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Kathy Mouacheupao

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Kathy Mouacheupao is a Program Officer for Creative Placemaking with the Twin Cities Local Initiatives Support Corporation (TC LISC) supporting community organizations to leverage arts and culture for community and economic development throughout the Twin Cities. She was awarded a Bush Leadership Fellowship in 2011 to research the Hmong diaspora with an emphasis on the impact of the arts. Before the Fellowship, Kathy was the Executive Director for the Center for Hmong Arts and Talent (CHAT). She is the host for HmongFM on KFAI Community Radio and currently serves on three organizational boards: the Hmong Museum, a newly incorporated organization that recognizes and acknowledges the intersections of all things Hmong; the Metropolitan Regional Arts Council (MRAC), a nonprofit that increases access to the arts in 7-county metropolitan area communities by providing information, organizational support and grants and; the MN Association of Museums, which exists to provide a forum for individuals who work in and with museums throughout the state.

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0:02:35

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This work is licensed under a Creative Commons Attribution-NonCommercial 4.0 International License. Please contact Immigration History Research Center staff for permissions not covered by this Creative Commons license.

Transcription

I remember when my grandmother used to say, “ua cag, koj ua le Meskas lawm xwb?”. “Why are you just like an American now?”

I did not understand what she meant then, but now I feel the same way about my nieces and nephews and I feel compelled to remind them that I’m only one generation away from living in huts with dirt floors and that my parents didn’t have electricity or running water in their homes.

I tell them because it’s important to remember that it wasn’t long ago when things were not so easy for our family.

When my parents came to this country, they were the only Hmong family sponsored by a church in Newton Massachusetts. They didn’t know a single word of English, but they were determined to practice their independence by doing simple things like going to the grocery store where they were told they could buy food. While shopping, they noticed a lot of people buying this one product. It was a small item in a red and yellow wrapper with a photo of flames on it. They didn’t know what it was, but they imagined it to be delicious because everybody was buying it. And, they didn’t question it if it made them a little more American.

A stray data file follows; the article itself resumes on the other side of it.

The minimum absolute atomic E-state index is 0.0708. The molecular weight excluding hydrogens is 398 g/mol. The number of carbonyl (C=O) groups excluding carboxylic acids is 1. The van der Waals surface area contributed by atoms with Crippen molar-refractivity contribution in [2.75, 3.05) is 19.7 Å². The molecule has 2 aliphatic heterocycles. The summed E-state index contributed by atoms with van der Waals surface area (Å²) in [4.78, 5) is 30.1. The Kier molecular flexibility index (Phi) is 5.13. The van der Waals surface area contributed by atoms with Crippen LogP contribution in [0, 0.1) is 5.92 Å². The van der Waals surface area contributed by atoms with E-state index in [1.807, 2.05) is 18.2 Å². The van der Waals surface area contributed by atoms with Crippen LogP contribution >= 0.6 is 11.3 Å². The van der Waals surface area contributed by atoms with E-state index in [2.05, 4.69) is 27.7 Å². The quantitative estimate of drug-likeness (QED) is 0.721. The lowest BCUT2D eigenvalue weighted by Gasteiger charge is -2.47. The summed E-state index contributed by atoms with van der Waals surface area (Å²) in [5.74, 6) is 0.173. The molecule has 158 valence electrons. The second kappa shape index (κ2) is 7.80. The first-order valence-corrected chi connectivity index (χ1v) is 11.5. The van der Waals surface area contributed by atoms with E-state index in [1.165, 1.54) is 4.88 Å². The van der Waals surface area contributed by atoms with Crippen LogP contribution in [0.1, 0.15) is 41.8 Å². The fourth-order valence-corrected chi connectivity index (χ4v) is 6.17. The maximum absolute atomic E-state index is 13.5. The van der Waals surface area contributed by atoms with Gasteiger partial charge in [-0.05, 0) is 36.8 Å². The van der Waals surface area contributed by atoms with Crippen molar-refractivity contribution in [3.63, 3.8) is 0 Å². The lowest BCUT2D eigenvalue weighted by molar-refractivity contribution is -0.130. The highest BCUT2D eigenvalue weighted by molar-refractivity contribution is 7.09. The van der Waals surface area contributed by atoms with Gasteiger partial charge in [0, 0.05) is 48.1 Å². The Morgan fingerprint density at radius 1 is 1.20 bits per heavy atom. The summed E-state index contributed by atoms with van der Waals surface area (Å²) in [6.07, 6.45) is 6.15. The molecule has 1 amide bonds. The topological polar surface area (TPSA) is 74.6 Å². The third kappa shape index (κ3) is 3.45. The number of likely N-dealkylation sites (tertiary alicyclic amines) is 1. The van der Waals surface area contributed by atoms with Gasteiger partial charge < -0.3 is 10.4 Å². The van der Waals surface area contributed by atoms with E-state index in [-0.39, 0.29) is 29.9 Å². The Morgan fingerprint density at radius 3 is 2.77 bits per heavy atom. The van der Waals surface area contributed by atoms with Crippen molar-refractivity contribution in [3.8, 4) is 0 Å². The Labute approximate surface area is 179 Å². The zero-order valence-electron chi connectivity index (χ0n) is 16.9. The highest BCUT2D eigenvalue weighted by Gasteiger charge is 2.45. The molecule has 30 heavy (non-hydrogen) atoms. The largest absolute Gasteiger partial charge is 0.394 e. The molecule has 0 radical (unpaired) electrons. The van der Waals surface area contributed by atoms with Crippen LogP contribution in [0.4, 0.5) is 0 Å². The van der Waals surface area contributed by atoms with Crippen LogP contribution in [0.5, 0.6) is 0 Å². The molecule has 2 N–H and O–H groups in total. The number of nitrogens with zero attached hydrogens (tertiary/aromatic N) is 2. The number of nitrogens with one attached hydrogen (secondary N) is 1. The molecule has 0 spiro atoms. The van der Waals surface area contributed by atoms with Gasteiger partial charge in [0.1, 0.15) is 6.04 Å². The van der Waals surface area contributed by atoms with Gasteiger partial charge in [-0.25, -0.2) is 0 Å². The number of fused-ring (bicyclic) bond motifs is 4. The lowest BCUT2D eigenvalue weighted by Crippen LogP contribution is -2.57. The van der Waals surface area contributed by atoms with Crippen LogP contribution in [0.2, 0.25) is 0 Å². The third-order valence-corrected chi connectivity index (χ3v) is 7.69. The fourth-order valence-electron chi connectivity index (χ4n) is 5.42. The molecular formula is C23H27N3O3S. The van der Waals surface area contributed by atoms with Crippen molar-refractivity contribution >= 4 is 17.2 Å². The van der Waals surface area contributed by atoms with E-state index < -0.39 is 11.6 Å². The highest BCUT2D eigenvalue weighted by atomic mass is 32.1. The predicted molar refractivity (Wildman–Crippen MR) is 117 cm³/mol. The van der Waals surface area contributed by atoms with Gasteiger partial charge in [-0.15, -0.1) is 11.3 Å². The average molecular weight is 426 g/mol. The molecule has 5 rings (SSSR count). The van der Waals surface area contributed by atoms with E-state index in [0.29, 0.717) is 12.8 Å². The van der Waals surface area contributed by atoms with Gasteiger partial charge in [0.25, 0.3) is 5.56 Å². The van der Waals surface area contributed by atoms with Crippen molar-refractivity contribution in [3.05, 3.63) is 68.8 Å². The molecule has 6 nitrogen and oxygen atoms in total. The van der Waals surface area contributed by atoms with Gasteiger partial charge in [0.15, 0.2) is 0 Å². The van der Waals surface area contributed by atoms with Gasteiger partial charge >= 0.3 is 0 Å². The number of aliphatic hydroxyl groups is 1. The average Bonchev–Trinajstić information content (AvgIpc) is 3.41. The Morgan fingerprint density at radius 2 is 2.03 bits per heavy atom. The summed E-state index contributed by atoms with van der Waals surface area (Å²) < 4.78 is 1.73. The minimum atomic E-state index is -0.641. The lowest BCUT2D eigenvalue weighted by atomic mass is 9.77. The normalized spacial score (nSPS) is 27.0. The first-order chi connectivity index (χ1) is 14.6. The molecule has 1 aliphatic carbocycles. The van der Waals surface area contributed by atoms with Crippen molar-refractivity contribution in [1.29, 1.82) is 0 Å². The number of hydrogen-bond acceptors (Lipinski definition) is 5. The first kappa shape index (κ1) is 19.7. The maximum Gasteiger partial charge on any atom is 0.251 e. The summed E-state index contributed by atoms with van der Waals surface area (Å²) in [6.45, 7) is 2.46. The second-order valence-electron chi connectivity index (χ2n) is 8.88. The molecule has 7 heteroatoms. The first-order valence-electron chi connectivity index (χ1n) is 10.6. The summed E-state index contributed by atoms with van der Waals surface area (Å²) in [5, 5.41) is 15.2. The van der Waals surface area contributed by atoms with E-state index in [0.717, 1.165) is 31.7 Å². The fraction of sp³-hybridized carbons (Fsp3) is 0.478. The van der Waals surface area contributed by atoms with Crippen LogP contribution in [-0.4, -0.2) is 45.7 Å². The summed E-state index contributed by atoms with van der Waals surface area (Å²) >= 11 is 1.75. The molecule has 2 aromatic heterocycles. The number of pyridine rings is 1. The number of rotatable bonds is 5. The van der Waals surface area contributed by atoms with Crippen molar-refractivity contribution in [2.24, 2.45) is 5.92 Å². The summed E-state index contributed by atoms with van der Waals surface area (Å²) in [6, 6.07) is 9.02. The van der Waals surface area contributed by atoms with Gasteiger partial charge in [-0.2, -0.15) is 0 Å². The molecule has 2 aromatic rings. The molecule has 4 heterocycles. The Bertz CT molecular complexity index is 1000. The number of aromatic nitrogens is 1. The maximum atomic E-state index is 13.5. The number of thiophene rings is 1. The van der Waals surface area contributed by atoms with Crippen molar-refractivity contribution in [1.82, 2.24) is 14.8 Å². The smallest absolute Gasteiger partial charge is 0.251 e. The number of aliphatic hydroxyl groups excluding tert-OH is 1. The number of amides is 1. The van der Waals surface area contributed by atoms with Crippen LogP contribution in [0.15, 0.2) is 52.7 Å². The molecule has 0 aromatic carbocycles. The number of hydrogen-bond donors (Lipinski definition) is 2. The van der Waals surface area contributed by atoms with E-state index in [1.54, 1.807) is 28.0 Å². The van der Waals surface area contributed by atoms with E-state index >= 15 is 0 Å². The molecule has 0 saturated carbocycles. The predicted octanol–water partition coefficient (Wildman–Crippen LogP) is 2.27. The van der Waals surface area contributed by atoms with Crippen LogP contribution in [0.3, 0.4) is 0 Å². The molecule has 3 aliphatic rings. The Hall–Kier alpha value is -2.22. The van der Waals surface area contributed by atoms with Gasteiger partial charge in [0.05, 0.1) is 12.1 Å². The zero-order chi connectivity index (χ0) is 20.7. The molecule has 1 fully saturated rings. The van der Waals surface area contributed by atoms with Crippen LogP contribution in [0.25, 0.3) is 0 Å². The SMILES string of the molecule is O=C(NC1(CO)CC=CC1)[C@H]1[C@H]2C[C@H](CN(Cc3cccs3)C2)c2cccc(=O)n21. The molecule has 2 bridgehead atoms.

They were excited to get it and make their first American meal. When they got home, my mom pulled it out of the wrapper but she wasn’t sure if it was meat or a vegetable - they had never seen or tasted anything so hard and bitter. It was difficult to cut, but my mom was determined to cook it so she put the whole thing into boiling water. It wasn’t cooking. She decided to shave off small pieces and tried to fry it with vegetables, but it still didn’t seem to cook right. They finally went to our next door neighbor, whom had become a trusted family friend and asked for some advice on how to prepare this American food.

The friend laughed and threw it in the fireplace. She told them it was called Duraflame and that it was not food, but that people used it to start fires. My parents were embarrassed at the time, but today we laugh at how strangely confusing a simple trip to the grocery store was for them in those early years here.

My nephews and nieces will have their own struggles to overcome, but they’ll have these stories to empower them the same way I was when I realized how fortunate I am for the sacrifices and hardships my parents went through to get me into a house with electricity, running water and food that I knew I how to cook and eat. Such simple things that we often take for granted.